I spent a couple of years adapting my earlier writing about PGD and Henry’s transplant into what became the first manuscript that I tentatively titled Saving Henry. Writing about the medical treatments and ethics was fairly easy. What was far more difficult was to write about how I felt about Henry and the pain surrounding his illness and death. Even more difficult was writing about all the happy times we shared. Trips to Funland and Disney World. Making snowmen, dancing to Brick House in the family room, watching the boys work their lemonade stands. In the face of all this good living, it was simply irrational that my little boy could be dead.
One day I was sitting at my desk at Fannie Mae Foundation where I worked, and I couldn’t stop thinking about the day Henry and I first rode the Paratrooper at Funland. I could almost feel the sand between my toes. I could almost smell the greasy Thrashers French fries. With tears running down my cheeks, I started writing, “We were barefoot in Funland…” which appears in the book. Months later, on Henry’s birthday, I was going through one of the many boxes and bags with his favorite things and found a note that Bella had written to him. I spent the day writing “True Love,” which became the first chapter in Saving Henry. In its entirety, Saving Henry is both a love story and a medical adventure. It chronicles our life with and without Henry. It helps me remember everything and will be there for Jack and Joe when they are ready.
- You describe enduring pretty harsh medical procedures with hundreds of injections and numerous surgical procedures. How close were you to giving up?
Each attempt to use in vitro fertilization and preimplantation genetic diagnosis, to ensure that we had a healthy baby and that Henry would survive, required approximately self-administered 40 injections and two surgical procedures. It also meant that I would have to be away from home for several weeks at a time.
My overwhelming feeling the first few attempts was of privilege and gratitude that our family had the incredible good fortune to be able to be the first to pursue this life-saving treatment. It may sound crazy, but the injections, while scary, almost felt good, like a surge of life. I needed something to do to retain my feelings of hope for Henry and these medical procedures gave me hope and energy and determination.
As we experienced one failure after another, while Henry’s blood counts plummeted, the pain of injecting the drugs into my increasingly bruised and sore thighs was more pronounced. The hardest times, of course, were when we learned that there were no healthy embryos to implant or that I was not pregnant, yet again.
Sometimes for just a few moments, other times for hours or several days, I felt empty and desperate and hopeless. But those feelings didn’t stand a chance against Jack’s and Henry’s adorable smiles and zest for life, and Allen’s encouragement.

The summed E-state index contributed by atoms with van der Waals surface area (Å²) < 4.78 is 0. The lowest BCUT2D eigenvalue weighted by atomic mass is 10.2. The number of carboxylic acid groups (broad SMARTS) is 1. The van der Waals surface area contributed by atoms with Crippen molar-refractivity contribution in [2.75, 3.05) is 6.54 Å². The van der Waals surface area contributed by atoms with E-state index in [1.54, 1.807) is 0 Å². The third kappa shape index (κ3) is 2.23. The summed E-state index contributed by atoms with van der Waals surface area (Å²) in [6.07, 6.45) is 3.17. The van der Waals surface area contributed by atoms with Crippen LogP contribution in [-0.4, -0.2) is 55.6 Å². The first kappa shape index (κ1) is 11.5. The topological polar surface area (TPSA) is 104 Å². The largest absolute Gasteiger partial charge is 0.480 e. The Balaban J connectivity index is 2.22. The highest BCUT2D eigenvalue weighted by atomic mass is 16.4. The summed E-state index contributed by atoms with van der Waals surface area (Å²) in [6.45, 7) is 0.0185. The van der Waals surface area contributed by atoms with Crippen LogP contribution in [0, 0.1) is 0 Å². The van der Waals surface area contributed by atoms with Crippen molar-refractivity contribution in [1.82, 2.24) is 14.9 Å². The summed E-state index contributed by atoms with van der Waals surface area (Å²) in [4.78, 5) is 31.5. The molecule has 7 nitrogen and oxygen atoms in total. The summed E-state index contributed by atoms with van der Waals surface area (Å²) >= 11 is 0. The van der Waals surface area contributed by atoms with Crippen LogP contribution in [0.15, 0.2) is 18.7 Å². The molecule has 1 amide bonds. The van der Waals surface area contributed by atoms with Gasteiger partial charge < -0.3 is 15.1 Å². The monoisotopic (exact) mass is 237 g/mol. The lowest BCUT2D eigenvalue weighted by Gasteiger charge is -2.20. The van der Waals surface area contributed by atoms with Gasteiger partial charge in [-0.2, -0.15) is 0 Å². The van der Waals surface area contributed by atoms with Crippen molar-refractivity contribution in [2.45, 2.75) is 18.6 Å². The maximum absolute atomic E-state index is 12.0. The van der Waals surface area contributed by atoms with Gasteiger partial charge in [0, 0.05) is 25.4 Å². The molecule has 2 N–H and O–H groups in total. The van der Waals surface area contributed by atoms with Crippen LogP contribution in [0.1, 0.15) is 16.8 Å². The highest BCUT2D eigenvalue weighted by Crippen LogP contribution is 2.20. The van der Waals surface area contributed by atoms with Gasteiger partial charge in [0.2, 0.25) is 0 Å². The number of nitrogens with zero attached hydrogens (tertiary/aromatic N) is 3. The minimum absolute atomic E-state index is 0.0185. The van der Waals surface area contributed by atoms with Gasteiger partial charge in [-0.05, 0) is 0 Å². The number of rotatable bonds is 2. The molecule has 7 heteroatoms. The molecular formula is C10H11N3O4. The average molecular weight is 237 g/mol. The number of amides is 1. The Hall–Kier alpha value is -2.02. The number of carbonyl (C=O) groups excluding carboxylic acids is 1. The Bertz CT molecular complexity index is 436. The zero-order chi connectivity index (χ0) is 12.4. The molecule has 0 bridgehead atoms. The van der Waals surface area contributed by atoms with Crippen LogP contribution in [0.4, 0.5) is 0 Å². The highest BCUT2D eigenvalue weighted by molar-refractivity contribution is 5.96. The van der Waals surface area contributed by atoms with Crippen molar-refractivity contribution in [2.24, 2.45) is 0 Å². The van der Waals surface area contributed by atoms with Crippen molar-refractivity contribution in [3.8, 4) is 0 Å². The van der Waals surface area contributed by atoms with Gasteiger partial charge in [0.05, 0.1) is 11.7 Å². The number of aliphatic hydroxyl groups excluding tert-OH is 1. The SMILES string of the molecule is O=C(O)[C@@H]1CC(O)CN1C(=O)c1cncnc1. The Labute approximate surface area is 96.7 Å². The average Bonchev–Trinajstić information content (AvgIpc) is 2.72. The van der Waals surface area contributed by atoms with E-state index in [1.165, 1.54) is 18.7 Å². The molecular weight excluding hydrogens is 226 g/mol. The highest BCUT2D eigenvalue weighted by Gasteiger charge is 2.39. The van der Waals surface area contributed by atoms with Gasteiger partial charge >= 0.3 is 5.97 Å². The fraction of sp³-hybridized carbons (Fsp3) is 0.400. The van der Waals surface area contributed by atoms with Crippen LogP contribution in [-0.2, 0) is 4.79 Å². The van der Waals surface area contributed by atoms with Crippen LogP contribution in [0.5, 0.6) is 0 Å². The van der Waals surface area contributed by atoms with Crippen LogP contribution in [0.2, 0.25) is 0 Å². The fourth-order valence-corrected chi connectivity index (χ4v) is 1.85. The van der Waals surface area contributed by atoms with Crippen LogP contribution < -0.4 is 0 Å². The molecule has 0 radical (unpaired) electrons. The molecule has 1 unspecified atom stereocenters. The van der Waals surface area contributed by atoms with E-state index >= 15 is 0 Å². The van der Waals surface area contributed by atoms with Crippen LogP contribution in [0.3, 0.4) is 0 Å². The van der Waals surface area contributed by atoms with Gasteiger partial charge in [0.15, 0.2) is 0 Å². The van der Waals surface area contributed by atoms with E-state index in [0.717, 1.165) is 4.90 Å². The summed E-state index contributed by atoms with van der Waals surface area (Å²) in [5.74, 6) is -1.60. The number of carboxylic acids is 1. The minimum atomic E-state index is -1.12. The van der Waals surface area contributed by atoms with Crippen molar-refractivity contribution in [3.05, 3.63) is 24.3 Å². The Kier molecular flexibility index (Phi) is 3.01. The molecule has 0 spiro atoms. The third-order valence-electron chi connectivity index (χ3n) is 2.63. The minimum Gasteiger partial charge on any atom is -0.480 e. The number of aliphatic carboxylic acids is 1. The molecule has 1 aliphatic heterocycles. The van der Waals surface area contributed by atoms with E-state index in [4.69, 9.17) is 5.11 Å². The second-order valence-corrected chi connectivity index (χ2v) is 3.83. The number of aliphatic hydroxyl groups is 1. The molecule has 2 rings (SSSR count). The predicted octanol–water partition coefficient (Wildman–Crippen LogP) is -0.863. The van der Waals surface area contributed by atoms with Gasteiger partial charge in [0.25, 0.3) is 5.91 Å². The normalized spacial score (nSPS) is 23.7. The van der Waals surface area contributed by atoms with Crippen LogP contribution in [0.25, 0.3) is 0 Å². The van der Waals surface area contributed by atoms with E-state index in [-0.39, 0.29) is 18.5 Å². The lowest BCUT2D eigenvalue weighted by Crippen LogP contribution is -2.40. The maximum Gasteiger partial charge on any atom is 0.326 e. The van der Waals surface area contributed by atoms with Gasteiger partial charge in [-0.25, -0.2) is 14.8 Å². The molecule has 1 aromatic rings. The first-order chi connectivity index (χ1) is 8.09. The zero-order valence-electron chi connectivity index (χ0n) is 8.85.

- You could have chosen to do many things to honor your son’s life. Why did you choose to start the Hope for Henry Foundation?
When Henry was sick, it was relatively easy to access first-class medical care. But even in the best children’s hospitals, there were few resources devoted to enhancing the quality of life for kids like Henry who are spending weeks and months at-a-time in the hospital.
Just imagine being a five year-old child stuck in a small hospital room for 40 days straight with only network television. That is what Henry and our son Jack faced time and time again. Allen and I believed that we would not only improve every day, but that we could contribute positively to Henry’s recovery, if we could find a way to deliver as many of the joys of childhood to Henry and Jack as possible.
Just because you are in the hospital hooked up to an IV pump shouldn’t mean that you can’t have a great over-the-top birthday party. It shouldn’t mean that you can’t see movies the day they come out. It shouldn’t mean that you can’t go trick-or-treating, or meet Batman.
With the help of friends, Henry got to see the Harry Potter movie the day it made its way to the theatres. The same was true of Pokemon 4Ever. He got to meet Superman. He celebrated his birthday, goody bags and all. I really don’t like to think back on how many birthdays, Halloweens, Thanksgivings and Hanukkahs Henry spent in a hospital room/bed/whatever…but that was our reality.
He also lived longer and better than most kids, who were as sick following a bone marrow transplant, as he was. Allen and I believe that there was a connection between Henry’s quality of life and his indomitable spirit. Each year, Hope for Henry does for thousands of children at hospitals around the country what we did for Henry. Hope for Henry brings smiles to these special kids’ faces, hope into their lives and make each day better.